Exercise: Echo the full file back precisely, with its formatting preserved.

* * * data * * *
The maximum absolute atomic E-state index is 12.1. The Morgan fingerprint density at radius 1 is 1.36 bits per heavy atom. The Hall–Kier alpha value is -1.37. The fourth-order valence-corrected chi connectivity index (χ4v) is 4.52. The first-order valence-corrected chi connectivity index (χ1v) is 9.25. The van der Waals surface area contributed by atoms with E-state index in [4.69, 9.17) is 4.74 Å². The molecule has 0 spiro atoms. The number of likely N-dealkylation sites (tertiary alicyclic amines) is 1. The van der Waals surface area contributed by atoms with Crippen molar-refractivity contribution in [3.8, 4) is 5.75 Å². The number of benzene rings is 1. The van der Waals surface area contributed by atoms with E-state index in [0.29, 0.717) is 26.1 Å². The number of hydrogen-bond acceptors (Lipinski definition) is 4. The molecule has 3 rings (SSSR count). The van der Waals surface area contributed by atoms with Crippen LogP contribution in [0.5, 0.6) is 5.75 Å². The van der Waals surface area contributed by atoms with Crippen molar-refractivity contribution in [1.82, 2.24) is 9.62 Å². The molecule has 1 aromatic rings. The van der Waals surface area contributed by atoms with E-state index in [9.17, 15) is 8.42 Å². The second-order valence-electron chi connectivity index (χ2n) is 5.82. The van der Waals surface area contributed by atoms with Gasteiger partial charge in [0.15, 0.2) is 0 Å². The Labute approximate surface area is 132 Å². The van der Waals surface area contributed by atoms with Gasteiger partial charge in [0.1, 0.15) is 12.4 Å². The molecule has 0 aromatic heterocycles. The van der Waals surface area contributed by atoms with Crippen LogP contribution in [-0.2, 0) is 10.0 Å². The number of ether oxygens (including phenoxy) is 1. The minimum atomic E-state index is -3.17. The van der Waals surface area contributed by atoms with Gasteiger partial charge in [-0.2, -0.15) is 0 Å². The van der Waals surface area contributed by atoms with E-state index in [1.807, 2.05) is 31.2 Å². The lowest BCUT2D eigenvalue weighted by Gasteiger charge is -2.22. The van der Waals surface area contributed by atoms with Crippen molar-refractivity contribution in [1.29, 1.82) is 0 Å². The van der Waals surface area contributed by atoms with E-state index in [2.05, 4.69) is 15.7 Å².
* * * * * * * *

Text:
The maximum absolute atomic E-state index is 12.1. The Morgan fingerprint density at radius 1 is 1.36 bits per heavy atom. The Hall–Kier alpha value is -1.37. The fourth-order valence-corrected chi connectivity index (χ4v) is 4.52. The first-order valence-corrected chi connectivity index (χ1v) is 9.25. The van der Waals surface area contributed by atoms with E-state index in [4.69, 9.17) is 4.74 Å². The molecule has 0 spiro atoms. The number of likely N-dealkylation sites (tertiary alicyclic amines) is 1. The van der Waals surface area contributed by atoms with Crippen molar-refractivity contribution in [3.8, 4) is 5.75 Å². The number of benzene rings is 1. The van der Waals surface area contributed by atoms with E-state index in [0.29, 0.717) is 26.1 Å². The number of hydrogen-bond acceptors (Lipinski definition) is 4. The molecule has 3 rings (SSSR count). The van der Waals surface area contributed by atoms with Crippen LogP contribution in [0.5, 0.6) is 5.75 Å². The van der Waals surface area contributed by atoms with Crippen molar-refractivity contribution in [1.82, 2.24) is 9.62 Å². The molecule has 1 aromatic rings. The van der Waals surface area contributed by atoms with E-state index in [9.17, 15) is 8.42 Å². The second-order valence-electron chi connectivity index (χ2n) is 5.82. The van der Waals surface area contributed by atoms with Gasteiger partial charge in [0.15, 0.2) is 0 Å². The Labute approximate surface area is 132 Å². The van der Waals surface area contributed by atoms with Gasteiger partial charge in [0.1, 0.15) is 12.4 Å². The molecule has 0 aromatic heterocycles. The van der Waals surface area contributed by atoms with Crippen LogP contribution in [-0.2, 0) is 10.0 Å². The number of ether oxygens (including phenoxy) is 1. The minimum atomic E-state index is -3.17. The van der Waals surface area contributed by atoms with Gasteiger partial charge in [-0.2, -0.15) is 0 Å². The van der Waals surface area contributed by atoms with E-state index in [1.807, 2.05) is 31.2 Å². The lowest BCUT2D eigenvalue weighted by Gasteiger charge is -2.22. The van der Waals surface area contributed by atoms with Crippen molar-refractivity contribution in [1.29, 1.82) is 0 Å². The van der Waals surface area contributed by atoms with E-state index in [2.05, 4.69) is 15.7 Å².